Okay, this is getting a bit dark and long-winded, but what I’m trying to say is that fashion is important to me. I love to buy things, wear them, donate them, and give them as gifts to friends. This holiday season has taught me how much I love giving—curating special and useful gifts for the people in my life that I love.
No-spend January is going to be tough for me. But hey, I’m up for a challenge. I’m trying to view it as an opportunity to get really creative with things I already own. So instead of my usual Sunday Kind of Love post, where I chronicle all of the things I’m lusting after on the internet, I’m turning inward. Thanks for reading!
I started this post months ago. I’m not 100% sure what my overall argument is, just that I’m a mad, mad girl. In the time elapsed, the incomparable Take My Wife has been released on iTunes and via Starz. Busy Phillips got a late-night talk show. Things are happening. But we’re still stuck. Perhaps one day I’ll finish this piece. But until then, enjoy some wine-fueled ramblings from last winter.
I want to preface this by saying RIP to The Mighty Quinn, the show that Jen Kirkman sold to ABC that unfortunately didn’t go to pilot. Also, RIP to NBC’s Whitney, which lasted 2 great seasons, Comedy Central’s Sarah Silverman Program, which lasted a mere 32 episodes, Hulu’s Difficult People, which was cancelled after 3 seasons despite being one of the most well-written shows of its era, and potentially, NBC’s Great News. If you’re a comedy neophyte, you may not know what these series have in common. Thematically? Nothing. Because “woman” isn’t a genre.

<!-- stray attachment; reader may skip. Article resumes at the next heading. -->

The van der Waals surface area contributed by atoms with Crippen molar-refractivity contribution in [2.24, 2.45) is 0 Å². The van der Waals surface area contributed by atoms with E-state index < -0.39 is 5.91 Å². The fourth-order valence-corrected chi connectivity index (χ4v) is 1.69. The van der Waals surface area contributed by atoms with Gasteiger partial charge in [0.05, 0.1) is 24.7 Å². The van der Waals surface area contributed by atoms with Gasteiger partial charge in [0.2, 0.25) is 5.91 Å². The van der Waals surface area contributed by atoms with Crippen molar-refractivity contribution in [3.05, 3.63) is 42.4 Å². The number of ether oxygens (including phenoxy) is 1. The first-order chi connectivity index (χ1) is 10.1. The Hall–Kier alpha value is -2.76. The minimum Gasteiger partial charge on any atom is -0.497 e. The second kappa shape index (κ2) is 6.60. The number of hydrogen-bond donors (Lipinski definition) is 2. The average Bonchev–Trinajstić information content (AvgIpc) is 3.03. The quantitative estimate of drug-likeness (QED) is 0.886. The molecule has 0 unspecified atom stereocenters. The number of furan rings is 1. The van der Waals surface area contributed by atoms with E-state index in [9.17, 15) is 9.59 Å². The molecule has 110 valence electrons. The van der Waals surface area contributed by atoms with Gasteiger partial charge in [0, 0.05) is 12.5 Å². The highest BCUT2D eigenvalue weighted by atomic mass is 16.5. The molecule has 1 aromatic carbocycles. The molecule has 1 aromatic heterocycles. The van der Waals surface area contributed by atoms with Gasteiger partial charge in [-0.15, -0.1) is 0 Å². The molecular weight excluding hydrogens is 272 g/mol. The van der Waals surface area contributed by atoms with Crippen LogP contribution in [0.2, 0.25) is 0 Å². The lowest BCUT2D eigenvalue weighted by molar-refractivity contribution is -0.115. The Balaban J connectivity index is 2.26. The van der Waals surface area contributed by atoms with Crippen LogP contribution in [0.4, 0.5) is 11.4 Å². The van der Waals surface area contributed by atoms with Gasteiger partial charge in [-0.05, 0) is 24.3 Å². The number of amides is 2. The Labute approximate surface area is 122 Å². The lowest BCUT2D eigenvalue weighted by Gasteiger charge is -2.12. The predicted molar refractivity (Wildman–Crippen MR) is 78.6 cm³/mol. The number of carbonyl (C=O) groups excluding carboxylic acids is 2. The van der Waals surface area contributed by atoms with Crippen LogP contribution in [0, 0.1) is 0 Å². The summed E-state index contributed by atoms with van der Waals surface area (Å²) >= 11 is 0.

Unless you’ve been living in a cave for the past 50 years, you know that women have been changing the comedy game since the day they were first allowed on stage. From Moms Mabley, to Phyllis Diller, to Joan Rivers, to Carol Burnett to contemporary performers like Silverman, Kirkman, Alice Wetterlund, Phoebe Robinson, Cameron Esposito, Rhea Butcher, Naomi Ekperigin, Sam Jay (Chelsea, stop listing people you’re obsessed with, it’s thirsty af), women are and have always been a vital part of the standup scene. The Marvelous Mrs. Maisel isn’t falling on deaf ears. (P.S. Bravo to Brosnahan for such incredible delivery.)